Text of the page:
Bhopal 1984 and the Anderson saga

The Hindu op-ed piece that marks  the 25th anniversary of the Bhopal gas tragedy,  makes the point : The powerful can always count on official helpVidya Subrahmaniam writes about the refusal by the then Union Carbide chief Warren Anderson to answer summons from an Indian court ;  and its ruling declaring him as  ‘untraceable’ and a ‘fugitive from justice’.  While reality is  that   Mr Anderson,  now 88,  has all through these years been leading  a ‘life of luxury’ in his private estate in New York state.

What about his extradition ?  India can’t be faulted for not making a formal request in  2003,  some 19 years after the event.  And it took the US government yet another year to reject India’s request.  The latest is  that  a fresh warrant of arrest has been issued by a Bhopal court ; and  CBI ordered to produce Mr Anderson in court.
I happened to have preserved The Times of India report  on Mr Anderson’s   arrest,  25 years ago,  when he landed in Bhopal in the wake of the gas tragedy that claimed at least 2,000 lives and left physically impared thousands of others.

Mr Anderson and two other company executives were picked up by police from the tarmac  as their plane landed at Bhopal,  driven off through a side gate ( presumably,  to evade a bunch of  waiting news reporters) ; taken  to the Union Carbide guest house,  where they stayed for a couple of hours before being put  on the state government plane  to be flown back to New Delhi.

The media,  effectively kept away from the visitors,  were handed out,  as Mr Anderson was safely airborne,  a press statement that said  1) Mr Anderson was charged with 304 IPC (culpable homicide not amounting to murder) , and Sections 304(A),  120(B),  278,  284,  426 and 429;  and  2)  released on a bond of Rs.25,000,  on the surety furnished by a company official.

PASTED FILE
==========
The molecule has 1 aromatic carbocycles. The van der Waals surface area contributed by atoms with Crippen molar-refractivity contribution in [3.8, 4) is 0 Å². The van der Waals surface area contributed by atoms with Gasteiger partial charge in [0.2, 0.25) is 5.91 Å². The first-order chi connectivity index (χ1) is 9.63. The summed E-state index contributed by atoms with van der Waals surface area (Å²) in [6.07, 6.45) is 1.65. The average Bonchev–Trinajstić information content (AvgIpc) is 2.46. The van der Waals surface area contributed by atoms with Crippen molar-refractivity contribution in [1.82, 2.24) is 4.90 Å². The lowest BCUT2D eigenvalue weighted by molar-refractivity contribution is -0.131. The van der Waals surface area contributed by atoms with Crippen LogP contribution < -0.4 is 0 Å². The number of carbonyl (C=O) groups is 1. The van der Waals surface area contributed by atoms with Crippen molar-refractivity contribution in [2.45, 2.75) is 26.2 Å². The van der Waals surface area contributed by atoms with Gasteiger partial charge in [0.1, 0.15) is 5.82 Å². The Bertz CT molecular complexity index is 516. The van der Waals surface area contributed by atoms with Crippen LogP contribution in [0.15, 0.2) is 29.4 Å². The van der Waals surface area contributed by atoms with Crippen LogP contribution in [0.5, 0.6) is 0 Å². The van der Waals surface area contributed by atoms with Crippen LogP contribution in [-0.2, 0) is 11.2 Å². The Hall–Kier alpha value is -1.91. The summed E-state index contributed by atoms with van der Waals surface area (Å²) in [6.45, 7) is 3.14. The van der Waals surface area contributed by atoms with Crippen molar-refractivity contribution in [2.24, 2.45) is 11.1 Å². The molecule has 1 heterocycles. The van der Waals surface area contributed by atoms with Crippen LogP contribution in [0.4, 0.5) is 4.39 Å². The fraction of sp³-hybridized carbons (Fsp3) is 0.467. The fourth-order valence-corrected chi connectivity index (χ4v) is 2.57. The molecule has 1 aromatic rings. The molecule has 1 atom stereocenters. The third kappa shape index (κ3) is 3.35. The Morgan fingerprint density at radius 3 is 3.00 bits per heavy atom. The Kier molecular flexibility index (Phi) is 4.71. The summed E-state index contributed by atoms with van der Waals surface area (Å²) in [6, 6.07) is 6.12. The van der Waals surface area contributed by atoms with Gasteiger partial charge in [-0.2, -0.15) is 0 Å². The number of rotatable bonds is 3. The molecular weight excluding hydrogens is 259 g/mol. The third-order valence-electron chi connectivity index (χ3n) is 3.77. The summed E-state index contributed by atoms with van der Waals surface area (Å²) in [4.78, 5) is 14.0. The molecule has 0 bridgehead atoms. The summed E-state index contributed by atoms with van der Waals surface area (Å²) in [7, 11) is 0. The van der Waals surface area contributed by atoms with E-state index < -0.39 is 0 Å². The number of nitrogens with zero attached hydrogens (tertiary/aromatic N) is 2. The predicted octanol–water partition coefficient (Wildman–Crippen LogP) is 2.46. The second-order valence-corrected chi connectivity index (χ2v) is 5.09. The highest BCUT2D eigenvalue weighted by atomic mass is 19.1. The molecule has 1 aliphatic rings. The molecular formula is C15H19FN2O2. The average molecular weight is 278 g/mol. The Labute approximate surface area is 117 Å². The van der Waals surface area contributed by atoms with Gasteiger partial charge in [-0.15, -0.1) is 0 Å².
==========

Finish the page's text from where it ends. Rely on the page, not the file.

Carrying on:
Those figures  cited from the statute book relate to offences  such as causing death by negligence,  committing mischief,  criminal conspiracy,  making the atmosphere noxious, negligent conduct with respect to poisonous substance and mischief by killing or maiming cattle.

The charges looked pretty stiff in cold print.  As the then chief minister Arjun Singh noted in a his statement,  the government could not remain  ‘ a hapless spectator’  to the tragedy….and the power of the state was  ‘committed to fight for its citizens’ rights’.  Mr Arjun Singh has never been short of fitting words,  tailored to suit a given  occasion.

As for Mr Anderson’s comfortable   ‘house-arrest’  in his company  guest-house, well  protected from media media menace;  his release,  and the trip back to Delhi in the state plane,  an official spokesman came up with this explanation:  ‘Mr Anderson’s presence (in Bhopal) might provoke strong passions against him…and  (he was released) also  because we do not consider his presence in the country desirable’.

So much for the Arjun Singh  government’s  commitment  to fight for the rights of its citizens.

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